JRB Plays JRB
My editor at Hal Leonard, the estimable Rick Walters, called me in 2010 with the idea that we should do a book-and-CD folio of me playing accompaniments to my own songs, with a male and female edition. I thought it was a fantastic idea, and now it’s finally out in the world!
Here’s the great news: If you’ve already got the sheet music, you can purchase the tracks (individually or collectively) on iTunes. And if you don’t have the sheet music, you can get any individual song on SheetMusicDirect.com, or you can order the book-and-CD package from Amazon or at your local sheet music retailer!
I’ll put links for all the songs at the bottom of this blog, but first, here’s an excerpt from my introduction to the book:
My favorite musical theater composers have all been formidable pianists: Leonard Bernstein, George Gershwin, Stephen Sondheim, Frank Loesser, Cy Coleman. When I was supposed to be learning Bach and Mozart for my piano lessons, I was instead spending countless hours playing through West Side Story and Sunday in the Park with George, relishing the challenge of reproducing the sounds I heard on the original cast albums and movie soundtracks. Meanwhile, I was writing songs inspired by my pop heroes: Billy Joel, Elton John, Carole King, Stevie Wonder – again, a group of pianists of great technical facility and truly individual style.
Over time, I developed a very specific personality of my own as a pianist, something that doesn’t sound quite like anyone else. Of course, anything that is unique is going to be difficult to reproduce, and so it is with the notated piano parts of my songs. I work very hard to ensure that the written accompaniments really represent what I might play on any given day, and so there is a lot of detail – to some pianists, a daunting level of detail indeed. For twenty years now, I’ve had singers tell me that they can’t find pianists who can play my songs “right.” It’s hard enough singing my material properly under the best of circumstances, but when the accompaniment isn’t correct – when the singer doesn’t feel supported by the pianist – it can make some of my stuff all but impossible to learn.
Hence these two volumes, which consist of eleven songs each for male and female voices (based on the gender for which they were originally written). The intention wasn’t to provide performance tracks – I firmly believe that my songs, like all the best musical theatre songs, depend on a give-and-take between singer and accompanist that can only be achieved live. Nor was the intention to document some “definitive” version of these accompaniments; I’m not sure I believe in such a thing. Simply put, these recordings are just one additional tool to help pianists and singers better understand and implement my intentions and style, to be used in conjunction with the published sheet music and the cast albums and solo recordings on which those songs have been featured.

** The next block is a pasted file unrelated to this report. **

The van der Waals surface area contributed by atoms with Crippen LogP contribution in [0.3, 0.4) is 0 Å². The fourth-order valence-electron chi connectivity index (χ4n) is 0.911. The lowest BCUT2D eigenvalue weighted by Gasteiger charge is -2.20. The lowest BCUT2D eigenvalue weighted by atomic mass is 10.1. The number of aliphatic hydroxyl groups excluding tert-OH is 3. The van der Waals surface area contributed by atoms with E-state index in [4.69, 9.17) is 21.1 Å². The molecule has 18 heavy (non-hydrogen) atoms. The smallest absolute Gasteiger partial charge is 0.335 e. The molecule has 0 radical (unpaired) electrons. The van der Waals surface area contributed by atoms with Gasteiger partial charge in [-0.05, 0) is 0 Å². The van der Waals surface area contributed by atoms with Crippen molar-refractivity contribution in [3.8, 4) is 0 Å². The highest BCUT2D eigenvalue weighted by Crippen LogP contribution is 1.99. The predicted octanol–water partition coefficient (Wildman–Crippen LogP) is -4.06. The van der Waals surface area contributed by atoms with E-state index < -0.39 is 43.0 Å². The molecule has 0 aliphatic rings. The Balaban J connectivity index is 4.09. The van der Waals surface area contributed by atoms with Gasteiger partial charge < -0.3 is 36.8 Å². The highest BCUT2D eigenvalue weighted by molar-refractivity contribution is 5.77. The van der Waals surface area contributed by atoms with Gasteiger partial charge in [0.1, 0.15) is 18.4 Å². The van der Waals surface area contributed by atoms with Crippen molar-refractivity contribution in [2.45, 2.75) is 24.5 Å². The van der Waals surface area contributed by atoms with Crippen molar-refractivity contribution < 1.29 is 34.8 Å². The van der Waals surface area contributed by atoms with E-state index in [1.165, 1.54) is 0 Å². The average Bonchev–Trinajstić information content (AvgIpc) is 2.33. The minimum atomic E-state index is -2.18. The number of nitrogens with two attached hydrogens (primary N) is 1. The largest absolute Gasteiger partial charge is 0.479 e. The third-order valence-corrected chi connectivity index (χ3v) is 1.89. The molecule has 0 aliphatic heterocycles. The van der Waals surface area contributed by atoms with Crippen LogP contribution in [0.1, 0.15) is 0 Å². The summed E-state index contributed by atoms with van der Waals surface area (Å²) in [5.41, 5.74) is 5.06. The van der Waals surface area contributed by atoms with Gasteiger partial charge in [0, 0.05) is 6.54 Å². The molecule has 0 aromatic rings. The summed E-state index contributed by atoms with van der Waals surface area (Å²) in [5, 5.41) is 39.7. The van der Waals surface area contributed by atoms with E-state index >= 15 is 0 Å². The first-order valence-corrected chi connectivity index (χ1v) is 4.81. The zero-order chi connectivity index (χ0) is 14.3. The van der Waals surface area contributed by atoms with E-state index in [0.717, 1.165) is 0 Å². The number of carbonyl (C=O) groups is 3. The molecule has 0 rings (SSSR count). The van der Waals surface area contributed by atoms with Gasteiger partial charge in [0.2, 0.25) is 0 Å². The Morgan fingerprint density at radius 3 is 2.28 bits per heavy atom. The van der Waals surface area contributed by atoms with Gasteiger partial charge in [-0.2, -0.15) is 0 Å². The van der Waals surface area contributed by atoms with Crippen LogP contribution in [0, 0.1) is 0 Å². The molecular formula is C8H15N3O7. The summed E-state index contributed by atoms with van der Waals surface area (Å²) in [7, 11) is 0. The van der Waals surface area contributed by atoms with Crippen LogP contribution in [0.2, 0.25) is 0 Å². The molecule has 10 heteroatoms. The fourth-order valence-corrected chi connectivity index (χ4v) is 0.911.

The best versions of any of my songs are the ones where the musicians (singers included) are deeply engaged with the emotions and the passions hiding underneath and around the written rhythms and pitches and lyrics. It is my hope that the recordings collected here help singers and pianists alike to bring these songs to life in their own way. Enjoy!
Special thanks to Rick Walters and Joel Boyd at Hal Leonard, as well as Andy Waterman, who engineered these recordings at his beautiful studio in Chatsworth, CA. It was a real blast getting to play these songs, and I hope you’ll love singing along with them!
To buy the full collections from Amazon.com, here are the links:
One of the most frequently produced new musicals of the last decade, 13 is a rollicking musical comedy featuring a cast exclusively made up of teenagers. Thirteen 13-year-olds, as a matter of fact.
Evan Goldman is two months from turning 13 years old, living happily in New York City, the greatest city on Earth, when his world is blown apart by his parents’ divorce, and he is dragged away from home to live with his mother in a small town in the Midwest. Facing a new life in a new place where the customs and culture are utterly alien to him, and with his bar mitzvah getting closer every day, Evan has to navigate who he wants to be versus who he really is, and see if he can make it through the fall without losing the best friends he’ll ever have.
Posted on August 13, 2013, in Theatre and tagged 13, accompaniments, Applause Books, book-and-cd, composer, hal leonard, Jason Robert Brown, jason robert brown plays jason robert brown, jrb, libretto, The Last Five Years. Bookmark the permalink. Leave a comment.